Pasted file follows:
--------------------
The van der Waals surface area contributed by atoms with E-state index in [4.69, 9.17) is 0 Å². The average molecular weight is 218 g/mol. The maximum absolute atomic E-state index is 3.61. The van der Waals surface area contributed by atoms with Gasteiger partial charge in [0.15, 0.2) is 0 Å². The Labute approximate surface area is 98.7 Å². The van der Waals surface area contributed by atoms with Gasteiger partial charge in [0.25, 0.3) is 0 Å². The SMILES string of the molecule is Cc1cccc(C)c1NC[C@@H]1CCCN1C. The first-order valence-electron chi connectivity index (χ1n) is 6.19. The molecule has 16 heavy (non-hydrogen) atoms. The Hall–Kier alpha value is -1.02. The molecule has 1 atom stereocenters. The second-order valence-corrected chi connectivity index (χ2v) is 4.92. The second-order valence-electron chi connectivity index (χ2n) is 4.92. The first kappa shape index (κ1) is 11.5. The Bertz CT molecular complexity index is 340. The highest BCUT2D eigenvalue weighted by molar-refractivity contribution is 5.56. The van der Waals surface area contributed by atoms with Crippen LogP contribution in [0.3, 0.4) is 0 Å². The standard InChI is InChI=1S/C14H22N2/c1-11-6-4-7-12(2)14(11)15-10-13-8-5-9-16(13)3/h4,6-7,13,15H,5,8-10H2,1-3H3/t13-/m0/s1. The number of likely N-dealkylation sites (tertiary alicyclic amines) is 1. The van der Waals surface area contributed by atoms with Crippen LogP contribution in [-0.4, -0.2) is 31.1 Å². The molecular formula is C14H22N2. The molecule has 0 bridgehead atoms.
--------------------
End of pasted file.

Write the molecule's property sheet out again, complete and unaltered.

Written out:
The van der Waals surface area contributed by atoms with E-state index in [4.69, 9.17) is 0 Å². The average molecular weight is 218 g/mol. The maximum absolute atomic E-state index is 3.61. The van der Waals surface area contributed by atoms with Gasteiger partial charge in [0.15, 0.2) is 0 Å². The Labute approximate surface area is 98.7 Å². The van der Waals surface area contributed by atoms with Gasteiger partial charge in [0.25, 0.3) is 0 Å². The SMILES string of the molecule is Cc1cccc(C)c1NC[C@@H]1CCCN1C. The first-order valence-electron chi connectivity index (χ1n) is 6.19. The molecule has 16 heavy (non-hydrogen) atoms. The Hall–Kier alpha value is -1.02. The molecule has 1 atom stereocenters. The second-order valence-corrected chi connectivity index (χ2v) is 4.92. The second-order valence-electron chi connectivity index (χ2n) is 4.92. The first kappa shape index (κ1) is 11.5. The Bertz CT molecular complexity index is 340. The highest BCUT2D eigenvalue weighted by molar-refractivity contribution is 5.56. The van der Waals surface area contributed by atoms with Crippen LogP contribution in [0.3, 0.4) is 0 Å². The standard InChI is InChI=1S/C14H22N2/c1-11-6-4-7-12(2)14(11)15-10-13-8-5-9-16(13)3/h4,6-7,13,15H,5,8-10H2,1-3H3/t13-/m0/s1. The number of likely N-dealkylation sites (tertiary alicyclic amines) is 1. The van der Waals surface area contributed by atoms with Crippen LogP contribution in [-0.4, -0.2) is 31.1 Å². The molecular formula is C14H22N2. The molecule has 0 bridgehead atoms.